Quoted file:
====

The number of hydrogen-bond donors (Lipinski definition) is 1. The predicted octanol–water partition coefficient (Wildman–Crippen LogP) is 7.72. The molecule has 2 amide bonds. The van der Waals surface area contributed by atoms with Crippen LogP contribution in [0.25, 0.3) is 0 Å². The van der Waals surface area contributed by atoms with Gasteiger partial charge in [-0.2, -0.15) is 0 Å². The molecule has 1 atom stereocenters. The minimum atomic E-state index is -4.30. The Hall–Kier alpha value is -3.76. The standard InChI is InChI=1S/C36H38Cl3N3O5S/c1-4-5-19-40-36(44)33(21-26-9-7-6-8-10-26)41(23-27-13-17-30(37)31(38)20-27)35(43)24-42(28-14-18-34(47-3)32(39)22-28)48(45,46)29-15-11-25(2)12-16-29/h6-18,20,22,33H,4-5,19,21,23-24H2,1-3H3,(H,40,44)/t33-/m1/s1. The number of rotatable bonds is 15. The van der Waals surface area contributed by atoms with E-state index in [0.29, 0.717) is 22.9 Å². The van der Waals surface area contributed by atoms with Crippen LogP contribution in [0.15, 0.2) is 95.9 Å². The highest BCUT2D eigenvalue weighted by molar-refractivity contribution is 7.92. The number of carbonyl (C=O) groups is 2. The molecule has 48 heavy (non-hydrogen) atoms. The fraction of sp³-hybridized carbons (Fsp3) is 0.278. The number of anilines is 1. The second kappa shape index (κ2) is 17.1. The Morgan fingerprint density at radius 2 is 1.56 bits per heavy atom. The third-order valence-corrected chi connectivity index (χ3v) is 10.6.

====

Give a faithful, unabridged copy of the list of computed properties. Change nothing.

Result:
The number of hydrogen-bond donors (Lipinski definition) is 1. The predicted octanol–water partition coefficient (Wildman–Crippen LogP) is 7.72. The molecule has 2 amide bonds. The van der Waals surface area contributed by atoms with Crippen LogP contribution in [0.25, 0.3) is 0 Å². The van der Waals surface area contributed by atoms with Gasteiger partial charge in [-0.2, -0.15) is 0 Å². The molecule has 1 atom stereocenters. The minimum atomic E-state index is -4.30. The Hall–Kier alpha value is -3.76. The standard InChI is InChI=1S/C36H38Cl3N3O5S/c1-4-5-19-40-36(44)33(21-26-9-7-6-8-10-26)41(23-27-13-17-30(37)31(38)20-27)35(43)24-42(28-14-18-34(47-3)32(39)22-28)48(45,46)29-15-11-25(2)12-16-29/h6-18,20,22,33H,4-5,19,21,23-24H2,1-3H3,(H,40,44)/t33-/m1/s1. The number of rotatable bonds is 15. The van der Waals surface area contributed by atoms with E-state index in [0.29, 0.717) is 22.9 Å². The van der Waals surface area contributed by atoms with Crippen LogP contribution in [0.15, 0.2) is 95.9 Å². The highest BCUT2D eigenvalue weighted by molar-refractivity contribution is 7.92. The number of carbonyl (C=O) groups is 2. The molecule has 48 heavy (non-hydrogen) atoms. The fraction of sp³-hybridized carbons (Fsp3) is 0.278. The number of anilines is 1. The second kappa shape index (κ2) is 17.1. The Morgan fingerprint density at radius 2 is 1.56 bits per heavy atom. The third-order valence-corrected chi connectivity index (χ3v) is 10.6.